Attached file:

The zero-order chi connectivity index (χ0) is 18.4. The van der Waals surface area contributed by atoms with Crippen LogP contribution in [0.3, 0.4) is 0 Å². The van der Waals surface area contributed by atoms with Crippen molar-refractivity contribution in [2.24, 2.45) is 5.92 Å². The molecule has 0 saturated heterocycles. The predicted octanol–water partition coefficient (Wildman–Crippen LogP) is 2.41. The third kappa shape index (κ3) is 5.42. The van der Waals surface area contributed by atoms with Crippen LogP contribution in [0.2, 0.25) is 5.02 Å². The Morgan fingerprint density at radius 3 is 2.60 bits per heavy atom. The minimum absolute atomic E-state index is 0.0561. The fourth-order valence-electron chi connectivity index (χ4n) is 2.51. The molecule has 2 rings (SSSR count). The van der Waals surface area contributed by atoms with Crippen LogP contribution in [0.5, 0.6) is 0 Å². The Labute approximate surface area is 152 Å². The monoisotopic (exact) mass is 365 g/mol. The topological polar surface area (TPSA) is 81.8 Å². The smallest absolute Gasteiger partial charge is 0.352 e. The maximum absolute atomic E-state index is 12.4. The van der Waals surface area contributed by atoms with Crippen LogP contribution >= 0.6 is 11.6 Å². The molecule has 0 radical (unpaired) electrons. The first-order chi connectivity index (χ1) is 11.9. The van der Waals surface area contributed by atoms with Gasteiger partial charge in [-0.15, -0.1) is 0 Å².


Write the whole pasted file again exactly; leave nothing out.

The zero-order chi connectivity index (χ0) is 18.4. The van der Waals surface area contributed by atoms with Crippen LogP contribution in [0.3, 0.4) is 0 Å². The van der Waals surface area contributed by atoms with Crippen molar-refractivity contribution in [2.24, 2.45) is 5.92 Å². The molecule has 0 saturated heterocycles. The predicted octanol–water partition coefficient (Wildman–Crippen LogP) is 2.41. The third kappa shape index (κ3) is 5.42. The van der Waals surface area contributed by atoms with Crippen LogP contribution in [0.2, 0.25) is 5.02 Å². The Morgan fingerprint density at radius 3 is 2.60 bits per heavy atom. The minimum absolute atomic E-state index is 0.0561. The fourth-order valence-electron chi connectivity index (χ4n) is 2.51. The molecule has 2 rings (SSSR count). The van der Waals surface area contributed by atoms with Crippen LogP contribution in [0.5, 0.6) is 0 Å². The Labute approximate surface area is 152 Å². The monoisotopic (exact) mass is 365 g/mol. The topological polar surface area (TPSA) is 81.8 Å². The smallest absolute Gasteiger partial charge is 0.352 e. The maximum absolute atomic E-state index is 12.4. The van der Waals surface area contributed by atoms with Crippen LogP contribution >= 0.6 is 11.6 Å². The molecule has 0 radical (unpaired) electrons. The first-order chi connectivity index (χ1) is 11.9. The van der Waals surface area contributed by atoms with Gasteiger partial charge in [-0.15, -0.1) is 0 Å².